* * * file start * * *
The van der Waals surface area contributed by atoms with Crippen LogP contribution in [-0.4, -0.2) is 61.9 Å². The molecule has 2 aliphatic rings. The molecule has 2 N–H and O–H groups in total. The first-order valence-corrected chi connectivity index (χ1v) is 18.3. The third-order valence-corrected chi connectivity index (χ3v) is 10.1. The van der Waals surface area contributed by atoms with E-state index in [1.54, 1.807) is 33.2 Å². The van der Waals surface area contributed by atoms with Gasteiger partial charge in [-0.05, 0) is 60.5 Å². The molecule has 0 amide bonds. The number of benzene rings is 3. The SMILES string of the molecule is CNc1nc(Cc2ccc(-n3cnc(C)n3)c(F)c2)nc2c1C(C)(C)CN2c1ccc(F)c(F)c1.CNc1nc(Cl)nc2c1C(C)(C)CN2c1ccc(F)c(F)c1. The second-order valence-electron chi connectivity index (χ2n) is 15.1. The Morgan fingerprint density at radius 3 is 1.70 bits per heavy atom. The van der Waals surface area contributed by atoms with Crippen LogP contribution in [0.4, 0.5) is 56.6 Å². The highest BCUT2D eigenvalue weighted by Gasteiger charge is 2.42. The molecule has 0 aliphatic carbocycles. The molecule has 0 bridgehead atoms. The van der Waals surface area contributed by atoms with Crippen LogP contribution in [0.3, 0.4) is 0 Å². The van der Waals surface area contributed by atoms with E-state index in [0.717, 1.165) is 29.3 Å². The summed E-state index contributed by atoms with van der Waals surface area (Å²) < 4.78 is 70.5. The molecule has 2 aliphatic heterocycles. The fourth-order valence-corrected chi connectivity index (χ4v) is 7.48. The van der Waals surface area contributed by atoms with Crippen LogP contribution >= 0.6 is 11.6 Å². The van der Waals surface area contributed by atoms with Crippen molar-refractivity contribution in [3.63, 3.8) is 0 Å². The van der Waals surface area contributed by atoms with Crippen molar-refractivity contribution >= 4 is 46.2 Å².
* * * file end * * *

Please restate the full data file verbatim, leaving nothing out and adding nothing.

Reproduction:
The van der Waals surface area contributed by atoms with Crippen LogP contribution in [-0.4, -0.2) is 61.9 Å². The molecule has 2 aliphatic rings. The molecule has 2 N–H and O–H groups in total. The first-order valence-corrected chi connectivity index (χ1v) is 18.3. The third-order valence-corrected chi connectivity index (χ3v) is 10.1. The van der Waals surface area contributed by atoms with E-state index in [1.54, 1.807) is 33.2 Å². The van der Waals surface area contributed by atoms with Gasteiger partial charge in [-0.05, 0) is 60.5 Å². The molecule has 0 amide bonds. The number of benzene rings is 3. The SMILES string of the molecule is CNc1nc(Cc2ccc(-n3cnc(C)n3)c(F)c2)nc2c1C(C)(C)CN2c1ccc(F)c(F)c1.CNc1nc(Cl)nc2c1C(C)(C)CN2c1ccc(F)c(F)c1. The second-order valence-electron chi connectivity index (χ2n) is 15.1. The Morgan fingerprint density at radius 3 is 1.70 bits per heavy atom. The van der Waals surface area contributed by atoms with Crippen LogP contribution in [0.4, 0.5) is 56.6 Å². The highest BCUT2D eigenvalue weighted by Gasteiger charge is 2.42. The molecule has 0 aliphatic carbocycles. The molecule has 0 bridgehead atoms. The van der Waals surface area contributed by atoms with Crippen LogP contribution in [0.3, 0.4) is 0 Å². The van der Waals surface area contributed by atoms with E-state index in [0.717, 1.165) is 29.3 Å². The summed E-state index contributed by atoms with van der Waals surface area (Å²) < 4.78 is 70.5. The molecule has 2 aliphatic heterocycles. The fourth-order valence-corrected chi connectivity index (χ4v) is 7.48. The van der Waals surface area contributed by atoms with Crippen LogP contribution >= 0.6 is 11.6 Å². The van der Waals surface area contributed by atoms with Crippen molar-refractivity contribution in [3.63, 3.8) is 0 Å². The van der Waals surface area contributed by atoms with Crippen molar-refractivity contribution >= 4 is 46.2 Å².